The cages that house hens have been upgraded a number of times in the decades since then and the modern cage farming system used today is clean, automated and highly efficient. Modern sheds include automated feeding, watering, climate control kept at 23°C, ventilation, lighting, and manure and egg collection. This highly efficient system enables farmers to optimise conditions for the health of the birds and produce eggs at a relatively low cost.

Want to see a cage egg farm for yourself? Australian Eggs invites you to take an inside look at a cage egg farm in the video below.

The advantages and disadvantages of Cage Egg Farming

Every egg production system in Australia, whether cage, free range, or barn-laid, has its advantages and disadvantages and there are trade-offs between different and sometimes conflicting measures of animal welfare. For example, increased freedom for hens to exhibit natural behaviours can expose them to greater risks in outdoor environments. 

Some of the benefits and disadvantages of cage egg farming include:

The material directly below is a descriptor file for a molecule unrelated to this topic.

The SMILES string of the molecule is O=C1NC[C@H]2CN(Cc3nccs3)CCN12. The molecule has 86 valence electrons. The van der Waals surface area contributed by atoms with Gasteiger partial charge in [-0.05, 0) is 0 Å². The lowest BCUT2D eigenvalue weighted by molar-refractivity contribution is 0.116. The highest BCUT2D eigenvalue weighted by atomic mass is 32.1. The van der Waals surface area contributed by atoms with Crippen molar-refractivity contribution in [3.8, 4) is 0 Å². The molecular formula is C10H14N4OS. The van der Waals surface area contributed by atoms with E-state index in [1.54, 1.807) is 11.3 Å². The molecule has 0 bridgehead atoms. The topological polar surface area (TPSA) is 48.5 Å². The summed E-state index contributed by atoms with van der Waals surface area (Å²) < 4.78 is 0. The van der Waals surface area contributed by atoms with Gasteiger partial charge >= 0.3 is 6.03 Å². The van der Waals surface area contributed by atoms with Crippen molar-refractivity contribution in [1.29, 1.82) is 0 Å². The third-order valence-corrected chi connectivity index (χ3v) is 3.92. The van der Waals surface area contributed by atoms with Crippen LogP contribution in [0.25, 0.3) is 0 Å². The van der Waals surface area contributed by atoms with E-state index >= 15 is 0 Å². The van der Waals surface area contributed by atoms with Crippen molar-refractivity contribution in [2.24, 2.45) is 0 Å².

Benefits Disadvantages
Hens rarely get sick and have lower rates of mortality due to the controlled cage environment. It’s also easier for farmers to identify and treat sick hens as they are housed in smaller groups. Hens in cage systems have reduced social interaction with other hens.
Cage hens avoid injury from in-fighting within the flock as smaller groups of five or six per cage means the birds are able to establish a stable pecking order. Cage hens are unable to roam and explore as they are confined to a relatively small space.
Cage eggs have a lower carbon footprint than free range eggs. In most cage farms, the hens are unable to practice some natural behaviours like nesting and dust-bathing.
There is less need for veterinary medications in cage systems. Cage hens are generally unable to perch, which leads to lower bone strength.
Cage hens are protected from predators such as foxes, feral cats and birds of prey.  
There are fewer occurrences of manure-borne diseases, parasites and other exotic diseases.  

While egg farmers use three main farming systems to manage animal welfare, research consistently shows the biggest factor influencing welfare is the quality of farm management and how the hen is cared for.